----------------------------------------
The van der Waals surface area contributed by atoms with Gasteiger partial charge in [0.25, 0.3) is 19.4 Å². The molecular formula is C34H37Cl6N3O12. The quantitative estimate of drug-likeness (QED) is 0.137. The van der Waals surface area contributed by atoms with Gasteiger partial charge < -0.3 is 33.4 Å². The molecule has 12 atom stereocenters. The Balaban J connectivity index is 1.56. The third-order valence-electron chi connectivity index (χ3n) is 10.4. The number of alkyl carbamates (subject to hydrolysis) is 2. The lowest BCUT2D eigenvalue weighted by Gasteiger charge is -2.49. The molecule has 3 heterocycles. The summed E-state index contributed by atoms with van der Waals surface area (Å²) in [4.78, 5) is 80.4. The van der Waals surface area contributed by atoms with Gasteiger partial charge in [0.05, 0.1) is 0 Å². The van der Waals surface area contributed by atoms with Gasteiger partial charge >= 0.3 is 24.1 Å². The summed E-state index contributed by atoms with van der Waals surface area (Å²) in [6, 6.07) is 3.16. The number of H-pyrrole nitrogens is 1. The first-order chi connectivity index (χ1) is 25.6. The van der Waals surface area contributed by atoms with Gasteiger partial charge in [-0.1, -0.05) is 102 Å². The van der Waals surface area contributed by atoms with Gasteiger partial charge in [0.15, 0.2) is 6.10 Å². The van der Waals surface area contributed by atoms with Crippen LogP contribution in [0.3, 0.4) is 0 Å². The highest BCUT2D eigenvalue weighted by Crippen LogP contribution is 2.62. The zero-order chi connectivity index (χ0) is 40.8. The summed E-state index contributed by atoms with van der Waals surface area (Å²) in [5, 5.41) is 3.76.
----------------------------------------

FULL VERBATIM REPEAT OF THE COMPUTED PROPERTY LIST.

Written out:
The van der Waals surface area contributed by atoms with Gasteiger partial charge in [0.25, 0.3) is 19.4 Å². The molecular formula is C34H37Cl6N3O12. The quantitative estimate of drug-likeness (QED) is 0.137. The van der Waals surface area contributed by atoms with Gasteiger partial charge < -0.3 is 33.4 Å². The molecule has 12 atom stereocenters. The Balaban J connectivity index is 1.56. The third-order valence-electron chi connectivity index (χ3n) is 10.4. The number of alkyl carbamates (subject to hydrolysis) is 2. The lowest BCUT2D eigenvalue weighted by Gasteiger charge is -2.49. The molecule has 3 heterocycles. The summed E-state index contributed by atoms with van der Waals surface area (Å²) in [4.78, 5) is 80.4. The van der Waals surface area contributed by atoms with Gasteiger partial charge in [0.05, 0.1) is 0 Å². The van der Waals surface area contributed by atoms with Gasteiger partial charge >= 0.3 is 24.1 Å². The summed E-state index contributed by atoms with van der Waals surface area (Å²) in [6, 6.07) is 3.16. The number of H-pyrrole nitrogens is 1. The first-order chi connectivity index (χ1) is 25.6. The van der Waals surface area contributed by atoms with Gasteiger partial charge in [-0.1, -0.05) is 102 Å². The van der Waals surface area contributed by atoms with Gasteiger partial charge in [0.15, 0.2) is 6.10 Å². The van der Waals surface area contributed by atoms with Crippen LogP contribution in [0.3, 0.4) is 0 Å². The highest BCUT2D eigenvalue weighted by Crippen LogP contribution is 2.62. The zero-order chi connectivity index (χ0) is 40.8. The summed E-state index contributed by atoms with van der Waals surface area (Å²) in [5, 5.41) is 3.76.